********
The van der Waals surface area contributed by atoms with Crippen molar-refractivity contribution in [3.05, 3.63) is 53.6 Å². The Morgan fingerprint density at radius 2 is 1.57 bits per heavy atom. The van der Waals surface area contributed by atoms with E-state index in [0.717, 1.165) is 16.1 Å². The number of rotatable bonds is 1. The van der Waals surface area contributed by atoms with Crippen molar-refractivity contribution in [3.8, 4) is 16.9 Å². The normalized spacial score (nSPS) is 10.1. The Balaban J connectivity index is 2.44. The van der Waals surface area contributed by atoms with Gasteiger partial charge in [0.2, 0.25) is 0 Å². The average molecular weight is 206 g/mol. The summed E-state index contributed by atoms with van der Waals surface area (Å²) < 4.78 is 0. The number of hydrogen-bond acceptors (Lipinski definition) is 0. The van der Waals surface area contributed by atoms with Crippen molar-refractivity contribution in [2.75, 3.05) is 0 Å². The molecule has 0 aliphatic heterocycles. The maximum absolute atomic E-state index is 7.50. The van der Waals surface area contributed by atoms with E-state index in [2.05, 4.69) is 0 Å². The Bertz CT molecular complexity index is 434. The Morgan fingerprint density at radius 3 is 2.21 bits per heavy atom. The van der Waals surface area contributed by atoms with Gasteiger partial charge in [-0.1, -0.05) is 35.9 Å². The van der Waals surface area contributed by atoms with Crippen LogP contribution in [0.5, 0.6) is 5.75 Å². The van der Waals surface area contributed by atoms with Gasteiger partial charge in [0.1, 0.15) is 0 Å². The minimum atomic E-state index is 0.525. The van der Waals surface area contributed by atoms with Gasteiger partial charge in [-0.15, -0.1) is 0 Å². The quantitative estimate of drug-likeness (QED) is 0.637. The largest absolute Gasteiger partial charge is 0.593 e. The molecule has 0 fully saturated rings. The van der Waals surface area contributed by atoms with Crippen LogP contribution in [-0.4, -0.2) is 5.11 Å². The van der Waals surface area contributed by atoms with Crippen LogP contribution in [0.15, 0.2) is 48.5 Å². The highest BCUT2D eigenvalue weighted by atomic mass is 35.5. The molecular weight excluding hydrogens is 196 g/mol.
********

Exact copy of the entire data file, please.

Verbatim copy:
The van der Waals surface area contributed by atoms with Crippen molar-refractivity contribution in [3.05, 3.63) is 53.6 Å². The Morgan fingerprint density at radius 2 is 1.57 bits per heavy atom. The van der Waals surface area contributed by atoms with E-state index in [0.717, 1.165) is 16.1 Å². The number of rotatable bonds is 1. The van der Waals surface area contributed by atoms with Crippen molar-refractivity contribution in [3.8, 4) is 16.9 Å². The normalized spacial score (nSPS) is 10.1. The Balaban J connectivity index is 2.44. The van der Waals surface area contributed by atoms with Gasteiger partial charge in [0.2, 0.25) is 0 Å². The average molecular weight is 206 g/mol. The summed E-state index contributed by atoms with van der Waals surface area (Å²) < 4.78 is 0. The number of hydrogen-bond acceptors (Lipinski definition) is 0. The van der Waals surface area contributed by atoms with Crippen molar-refractivity contribution in [2.75, 3.05) is 0 Å². The molecule has 0 aliphatic heterocycles. The maximum absolute atomic E-state index is 7.50. The van der Waals surface area contributed by atoms with E-state index in [2.05, 4.69) is 0 Å². The Bertz CT molecular complexity index is 434. The Morgan fingerprint density at radius 3 is 2.21 bits per heavy atom. The van der Waals surface area contributed by atoms with Gasteiger partial charge in [-0.1, -0.05) is 35.9 Å². The van der Waals surface area contributed by atoms with Crippen LogP contribution in [0.5, 0.6) is 5.75 Å². The van der Waals surface area contributed by atoms with Gasteiger partial charge in [0.1, 0.15) is 0 Å². The minimum atomic E-state index is 0.525. The van der Waals surface area contributed by atoms with Gasteiger partial charge in [-0.15, -0.1) is 0 Å². The quantitative estimate of drug-likeness (QED) is 0.637. The largest absolute Gasteiger partial charge is 0.593 e. The molecule has 0 fully saturated rings. The van der Waals surface area contributed by atoms with Crippen LogP contribution in [-0.4, -0.2) is 5.11 Å². The van der Waals surface area contributed by atoms with Crippen LogP contribution in [0.15, 0.2) is 48.5 Å². The highest BCUT2D eigenvalue weighted by atomic mass is 35.5. The molecular weight excluding hydrogens is 196 g/mol.